I am incredibly pleased to have some of the work I’ve done in Calais chosen for an exhibition at Bank Street Arts. And grateful to all the people who’ve been encouraging and supportive and helpful – by suggesting submitting the work in the first place to making decisions about what to show and how to show it.
I have chosen one image for print and will, I think, have a slide-show of further images alongside. There are several reasons for choosing to do things this way but one of the main ones is time, or rather lack of it, and cost at this point. Prior to submitting I had not thought about how I would show the images but suddenly when it became a reality I had to answer all these questions about how to, which I’d not even considered previously. This has been a really important learning process – not that I should have thought about it earlier, because I think it is right that I didn’t. But that you need to carefully consider what is communicated with each and every little detail.
In the past I have put pictures up in local coffee shops and restaurants, and I have been aiming to publicise myself a bit and also sell some prints. Frames and paper are sort of obvious – you could choose to get all artsy in a coffee shop but you’d have to accept if you started pinning fragile bits of paper up all over the place, for example, they might be tugged by a 4 year old, bashed by a busy serving-person or have ketchup inadvertantly chucked at them. Plus people just want to buy pictures that look like pictures, which they recognise and understand as ‘PICTURE’ in that setting.
This time, choosing how to print and frame, or not, has been less obvious and required lots more thought. The learning has also cost me a small fortune as I make mistakes and then come to subsequent decisions about reprinting etc. The irony of being in a position to be able to rectify those mistakes while I’m working on a project that is essentially a story about people who have very little agency, are perhaps not afforded the chance to rectify mistakes, and live on the barest minimum has not passed me by. (Calais Kitchens who supply food have cut the budget for a single meal from over £2 to £1 due to a combination of increased numbers and donor fatigue)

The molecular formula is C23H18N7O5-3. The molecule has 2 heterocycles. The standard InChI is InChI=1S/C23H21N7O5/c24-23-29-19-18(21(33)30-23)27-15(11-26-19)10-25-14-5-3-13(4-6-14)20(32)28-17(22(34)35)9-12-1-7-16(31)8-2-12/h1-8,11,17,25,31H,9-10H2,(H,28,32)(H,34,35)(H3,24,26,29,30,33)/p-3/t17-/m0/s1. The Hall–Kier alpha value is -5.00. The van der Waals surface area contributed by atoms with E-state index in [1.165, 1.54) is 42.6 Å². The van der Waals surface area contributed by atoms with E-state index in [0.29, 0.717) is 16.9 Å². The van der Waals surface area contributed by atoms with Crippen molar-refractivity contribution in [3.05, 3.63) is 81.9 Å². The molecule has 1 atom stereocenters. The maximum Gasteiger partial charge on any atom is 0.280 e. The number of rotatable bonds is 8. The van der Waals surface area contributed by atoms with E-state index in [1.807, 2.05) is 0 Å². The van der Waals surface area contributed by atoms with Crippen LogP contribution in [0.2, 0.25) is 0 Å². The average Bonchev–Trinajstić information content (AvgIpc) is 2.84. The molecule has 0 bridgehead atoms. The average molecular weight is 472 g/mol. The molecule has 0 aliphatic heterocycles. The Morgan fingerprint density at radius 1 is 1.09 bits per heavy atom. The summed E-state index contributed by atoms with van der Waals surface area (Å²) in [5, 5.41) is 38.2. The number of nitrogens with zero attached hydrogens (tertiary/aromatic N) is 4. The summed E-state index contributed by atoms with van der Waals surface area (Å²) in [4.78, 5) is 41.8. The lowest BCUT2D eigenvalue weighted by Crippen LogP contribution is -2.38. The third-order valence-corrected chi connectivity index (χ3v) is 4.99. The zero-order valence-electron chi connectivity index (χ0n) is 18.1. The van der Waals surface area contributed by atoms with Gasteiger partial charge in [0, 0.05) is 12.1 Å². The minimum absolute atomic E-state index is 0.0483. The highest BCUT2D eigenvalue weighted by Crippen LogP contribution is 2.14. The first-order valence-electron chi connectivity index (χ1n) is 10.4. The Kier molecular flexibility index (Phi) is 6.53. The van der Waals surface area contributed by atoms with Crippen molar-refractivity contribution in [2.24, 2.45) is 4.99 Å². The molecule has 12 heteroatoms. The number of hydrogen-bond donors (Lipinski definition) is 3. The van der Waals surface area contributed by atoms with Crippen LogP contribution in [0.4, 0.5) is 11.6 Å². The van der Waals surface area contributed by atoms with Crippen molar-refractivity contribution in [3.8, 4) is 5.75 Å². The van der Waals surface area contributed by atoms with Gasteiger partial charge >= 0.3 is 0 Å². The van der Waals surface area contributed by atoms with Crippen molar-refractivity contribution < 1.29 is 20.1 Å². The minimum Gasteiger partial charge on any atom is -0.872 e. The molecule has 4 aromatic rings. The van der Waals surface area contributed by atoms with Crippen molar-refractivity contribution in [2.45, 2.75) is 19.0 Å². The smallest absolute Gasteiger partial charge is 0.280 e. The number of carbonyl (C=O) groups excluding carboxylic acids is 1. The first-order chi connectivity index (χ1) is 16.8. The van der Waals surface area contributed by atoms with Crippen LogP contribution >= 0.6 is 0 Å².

From an art point of view this has been an important process and one that I hope will ultimately help me in the future with this project if I ever have an opportunity to exhibit more images, as well as any other projects I work on.
For this single image I have in the end printed on Hahnemühle German Etching, and it will be block mounted on di-bond with a sub frame (a frame that sits behind the image rather than surrounds it, which means the print will be 20 mm away from the wall but you can’t see the frame).
My reasons for choosing this combination is –
- When I saw the print mounted traditionally it felt completely wrong (I nearly cried! Although the person who did it did a great job – it just wasn’t right for various reasons)
- I had thought about a tray frame as it encloses the image, and makes it sturdy too which I felt the story warranted, but when I saw an example of that type of frame in reality, I thought no, that’s just ‘trendy’ and so not right at all
- A frame and traditional mount creates a boundary – a border, and that seemed wrong for this. Borders, not only the sort that demarcate pictures which hang on walls, but also the sort that demarcate people are an important element in this image (borders, labels, categories are the things that so much of the tensions in the UK and elsewhere are currently about – there is a conflicting tension in the ether – To Demarcate or Not To Demarcate (gender, countries, actual words – see new IOS texting ability, you can just send a feeling if you prefer)
- If I were to do more images from this series I would think carefully about the material used for the subframe and have had further thoughts too about where/how images would be positioned but more of that another time….
- I’m happy with the paper – it works well with the image quality, which was shot at very high ISO and wide as it was quite dark by the time I took it. The roughness of the paper combines well with those aspects and is true to the contents within the image too
- The sort of paper and lack of glazing mean the final object will be fragile and could be easily damaged – it requires a good deal of care, which I think is right – not that I want to perpetuate a western narrative of us lot swooping in to help unfortunate non-westerners (who in reality are perhaps far more resilient than many – not sure how long I’d cope living in the Jungle), but rather the message should be that the global situation for humanity is currently fragile and requires care, patience and delicate negotiation
I feel I should have used some ‘semiotic’ words in the above but I will need to think about that a bit more and perhaps come back to it later.
Image (c) SJField 2016 (not the one I’ve printed, incidentally)